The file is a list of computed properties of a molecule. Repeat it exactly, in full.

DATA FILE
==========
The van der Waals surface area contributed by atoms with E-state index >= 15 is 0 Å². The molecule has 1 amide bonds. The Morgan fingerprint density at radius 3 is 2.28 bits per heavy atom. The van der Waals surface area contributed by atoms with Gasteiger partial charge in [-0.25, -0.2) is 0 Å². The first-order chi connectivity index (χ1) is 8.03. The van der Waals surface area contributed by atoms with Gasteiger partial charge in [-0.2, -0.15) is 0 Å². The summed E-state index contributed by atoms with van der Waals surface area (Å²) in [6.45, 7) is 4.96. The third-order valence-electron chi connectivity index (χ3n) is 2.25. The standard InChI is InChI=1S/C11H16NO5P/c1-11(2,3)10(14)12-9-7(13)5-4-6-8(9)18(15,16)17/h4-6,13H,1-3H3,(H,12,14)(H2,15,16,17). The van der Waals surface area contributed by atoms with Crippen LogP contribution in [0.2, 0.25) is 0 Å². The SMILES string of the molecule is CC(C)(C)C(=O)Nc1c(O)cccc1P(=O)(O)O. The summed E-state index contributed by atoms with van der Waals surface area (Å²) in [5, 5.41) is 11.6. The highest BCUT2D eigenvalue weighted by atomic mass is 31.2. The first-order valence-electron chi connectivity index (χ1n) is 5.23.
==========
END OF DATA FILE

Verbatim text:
The van der Waals surface area contributed by atoms with E-state index >= 15 is 0 Å². The molecule has 1 amide bonds. The Morgan fingerprint density at radius 3 is 2.28 bits per heavy atom. The van der Waals surface area contributed by atoms with Gasteiger partial charge in [-0.25, -0.2) is 0 Å². The first-order chi connectivity index (χ1) is 8.03. The van der Waals surface area contributed by atoms with Gasteiger partial charge in [-0.2, -0.15) is 0 Å². The summed E-state index contributed by atoms with van der Waals surface area (Å²) in [6.45, 7) is 4.96. The third-order valence-electron chi connectivity index (χ3n) is 2.25. The standard InChI is InChI=1S/C11H16NO5P/c1-11(2,3)10(14)12-9-7(13)5-4-6-8(9)18(15,16)17/h4-6,13H,1-3H3,(H,12,14)(H2,15,16,17). The van der Waals surface area contributed by atoms with Crippen LogP contribution in [0.2, 0.25) is 0 Å². The SMILES string of the molecule is CC(C)(C)C(=O)Nc1c(O)cccc1P(=O)(O)O. The summed E-state index contributed by atoms with van der Waals surface area (Å²) in [5, 5.41) is 11.6. The highest BCUT2D eigenvalue weighted by atomic mass is 31.2. The first-order valence-electron chi connectivity index (χ1n) is 5.23.